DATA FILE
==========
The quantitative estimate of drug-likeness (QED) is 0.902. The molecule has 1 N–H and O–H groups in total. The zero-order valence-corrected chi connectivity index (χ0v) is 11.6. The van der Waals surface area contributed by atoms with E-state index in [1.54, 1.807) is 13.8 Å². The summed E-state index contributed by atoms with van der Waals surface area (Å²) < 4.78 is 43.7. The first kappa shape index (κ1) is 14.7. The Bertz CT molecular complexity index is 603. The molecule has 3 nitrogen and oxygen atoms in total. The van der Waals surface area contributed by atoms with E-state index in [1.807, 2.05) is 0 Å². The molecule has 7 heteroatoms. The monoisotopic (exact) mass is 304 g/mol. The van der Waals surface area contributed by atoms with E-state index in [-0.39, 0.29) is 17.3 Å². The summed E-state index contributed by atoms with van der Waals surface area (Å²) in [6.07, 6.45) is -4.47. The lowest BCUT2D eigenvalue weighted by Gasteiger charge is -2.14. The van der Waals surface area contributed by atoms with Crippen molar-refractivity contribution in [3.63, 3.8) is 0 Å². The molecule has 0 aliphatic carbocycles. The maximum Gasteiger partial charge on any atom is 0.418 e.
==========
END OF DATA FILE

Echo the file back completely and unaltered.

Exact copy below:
The quantitative estimate of drug-likeness (QED) is 0.902. The molecule has 1 N–H and O–H groups in total. The zero-order valence-corrected chi connectivity index (χ0v) is 11.6. The van der Waals surface area contributed by atoms with E-state index in [1.54, 1.807) is 13.8 Å². The summed E-state index contributed by atoms with van der Waals surface area (Å²) < 4.78 is 43.7. The first kappa shape index (κ1) is 14.7. The Bertz CT molecular complexity index is 603. The molecule has 3 nitrogen and oxygen atoms in total. The van der Waals surface area contributed by atoms with E-state index in [1.807, 2.05) is 0 Å². The molecule has 7 heteroatoms. The monoisotopic (exact) mass is 304 g/mol. The van der Waals surface area contributed by atoms with E-state index in [-0.39, 0.29) is 17.3 Å². The summed E-state index contributed by atoms with van der Waals surface area (Å²) in [6.07, 6.45) is -4.47. The lowest BCUT2D eigenvalue weighted by Gasteiger charge is -2.14. The van der Waals surface area contributed by atoms with Crippen molar-refractivity contribution in [3.63, 3.8) is 0 Å². The molecule has 0 aliphatic carbocycles. The maximum Gasteiger partial charge on any atom is 0.418 e.